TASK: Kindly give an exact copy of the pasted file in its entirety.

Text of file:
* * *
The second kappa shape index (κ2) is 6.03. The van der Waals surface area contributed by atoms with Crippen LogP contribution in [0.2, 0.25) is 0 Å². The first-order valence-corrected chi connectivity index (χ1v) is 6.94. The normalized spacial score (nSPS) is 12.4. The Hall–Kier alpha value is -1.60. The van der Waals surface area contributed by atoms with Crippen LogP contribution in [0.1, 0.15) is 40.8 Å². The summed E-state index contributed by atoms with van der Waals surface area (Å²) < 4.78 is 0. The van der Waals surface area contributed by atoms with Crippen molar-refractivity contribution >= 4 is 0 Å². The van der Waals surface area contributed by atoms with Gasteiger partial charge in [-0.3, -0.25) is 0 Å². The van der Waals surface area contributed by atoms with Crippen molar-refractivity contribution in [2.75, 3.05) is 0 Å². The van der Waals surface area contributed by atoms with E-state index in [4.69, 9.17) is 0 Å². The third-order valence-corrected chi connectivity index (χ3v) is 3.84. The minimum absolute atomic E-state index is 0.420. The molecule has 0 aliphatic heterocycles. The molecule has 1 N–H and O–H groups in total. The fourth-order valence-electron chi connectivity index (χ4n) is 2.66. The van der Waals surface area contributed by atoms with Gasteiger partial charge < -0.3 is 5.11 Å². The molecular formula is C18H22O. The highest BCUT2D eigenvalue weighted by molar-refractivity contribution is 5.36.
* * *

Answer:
The second kappa shape index (κ2) is 6.03. The van der Waals surface area contributed by atoms with Crippen LogP contribution in [0.2, 0.25) is 0 Å². The first-order valence-corrected chi connectivity index (χ1v) is 6.94. The normalized spacial score (nSPS) is 12.4. The Hall–Kier alpha value is -1.60. The van der Waals surface area contributed by atoms with Crippen LogP contribution in [0.1, 0.15) is 40.8 Å². The summed E-state index contributed by atoms with van der Waals surface area (Å²) < 4.78 is 0. The van der Waals surface area contributed by atoms with Crippen molar-refractivity contribution >= 4 is 0 Å². The van der Waals surface area contributed by atoms with Gasteiger partial charge in [-0.3, -0.25) is 0 Å². The van der Waals surface area contributed by atoms with Crippen molar-refractivity contribution in [2.75, 3.05) is 0 Å². The van der Waals surface area contributed by atoms with E-state index in [4.69, 9.17) is 0 Å². The third-order valence-corrected chi connectivity index (χ3v) is 3.84. The minimum absolute atomic E-state index is 0.420. The molecule has 0 aliphatic heterocycles. The molecule has 1 N–H and O–H groups in total. The fourth-order valence-electron chi connectivity index (χ4n) is 2.66. The van der Waals surface area contributed by atoms with Gasteiger partial charge < -0.3 is 5.11 Å². The molecular formula is C18H22O. The highest BCUT2D eigenvalue weighted by molar-refractivity contribution is 5.36.